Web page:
Archive for July 2013

Who Are You Accepting on LinkedIn?

Who Are You Accepting on LinkedIn?

6431448699_e660c09aca_bClients often come to Compass Center seeking career advice on job search techniques and/or how to prepare for a job search. As the world’s largest professional network, LinkedIn remains a leading resource for job seekers. LinkedIn elevates social networking by providing an online platform for professional contacts. But to what extent should limits on professional contacts be pushed? Inspired by a Harvard Business Review blog post, we will explore the three categories of a suitable LinkedIn connection.

The Sharers
Sharers help you stay in the know. LinkedIn places relevant content in your personal feed, so having multiple sharers helps ensure you’re receiving the best news – whether it be local news, industry trends or job opportunities.

The Connectors
The Connector is someone that is extremely plugged in. By adding someone that you already know in a professional capacity, you are able to benefit greatly. Connectors are great for offering introductions to their connections, making suggestions on how to better your profile and inform you of groups or meetups.

The Leaders
Leaders are viewed as experts. They understand social media, especially LinkedIn. They are a combination of Sharers and Connectors. The best leaders are willing to answer questions you may have about bettering your profile, as well as connecting you to groups and other professionals.

LinkedIn isn’t designed to be another Facebook or Twitter. The more strategic, exclusive and intimate connections that can be made, the better.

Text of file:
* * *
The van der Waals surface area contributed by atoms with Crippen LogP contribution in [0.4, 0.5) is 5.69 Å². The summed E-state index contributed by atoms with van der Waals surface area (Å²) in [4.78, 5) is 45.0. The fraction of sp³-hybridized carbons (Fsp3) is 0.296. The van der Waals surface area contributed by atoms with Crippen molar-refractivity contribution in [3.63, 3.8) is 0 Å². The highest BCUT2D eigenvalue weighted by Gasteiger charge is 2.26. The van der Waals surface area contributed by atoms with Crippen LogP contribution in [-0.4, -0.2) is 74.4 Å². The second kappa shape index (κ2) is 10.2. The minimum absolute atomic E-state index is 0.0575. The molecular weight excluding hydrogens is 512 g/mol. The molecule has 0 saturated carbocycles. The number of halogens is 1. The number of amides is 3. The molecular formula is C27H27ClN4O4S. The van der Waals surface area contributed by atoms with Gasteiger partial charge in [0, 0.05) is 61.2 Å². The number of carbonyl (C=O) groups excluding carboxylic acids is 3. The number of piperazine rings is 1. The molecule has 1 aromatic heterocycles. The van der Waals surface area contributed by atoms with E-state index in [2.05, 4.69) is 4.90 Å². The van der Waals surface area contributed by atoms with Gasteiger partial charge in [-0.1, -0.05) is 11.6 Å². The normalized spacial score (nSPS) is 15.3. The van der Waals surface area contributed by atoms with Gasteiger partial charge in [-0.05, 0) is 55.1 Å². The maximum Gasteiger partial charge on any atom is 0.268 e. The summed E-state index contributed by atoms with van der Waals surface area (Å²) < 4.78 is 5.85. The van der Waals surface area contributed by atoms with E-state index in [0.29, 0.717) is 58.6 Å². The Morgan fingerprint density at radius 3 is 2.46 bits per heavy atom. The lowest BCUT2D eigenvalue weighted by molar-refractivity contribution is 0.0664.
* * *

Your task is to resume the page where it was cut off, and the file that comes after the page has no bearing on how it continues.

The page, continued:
Question: What do you take into consideration before accepting a LinkedIn invitation?

Tea with Lee Kicks into High Gear for 2013

Tea with Lee Kicks into High Gear for 2013

TWL
Tea with Lee is taking to the big stage this year, as Lee will be joined by Jill McCorkle and Nashville headliners Marshall Chapman and Matraca Berg for an evening of story and song at the Varsity Theater.

Mark your calendar for December 6, 2013.  More details soon!

2014 Through Women’s Eyes, By Women’s Hands

2014 Through Women’s Eyes, By Women’s Hands

TWE
Join us for the 2014 Through Women’s Eyes, By Women’s Hands Art Exhibition and Sale.  Mark your calendar for 
March 7, 2014, at the Top of the Hill Great Room. Again this year we’ll feature  5″ x 7″ anonymous mini-masterpieces by new and seasoned area women artists. We’ll also have a live auction with artists to be announced.

6:00 – 7:00Private Sponsors Reception will include music, appetizers, champagne, and first chance to buy art!
7:00 – 10:00 – Cocktail Reception features music and dancing,  dessert from fabulous women chefs, and raffle items.

Mark your calendar – MARCH 7, 2014 for next spring’s event.

To become a sponsor of the 2014 art show please email Marya.

 

Photos from Martha’s Day – July 8, 2013

Photos from Martha’s Day – July 8, 2013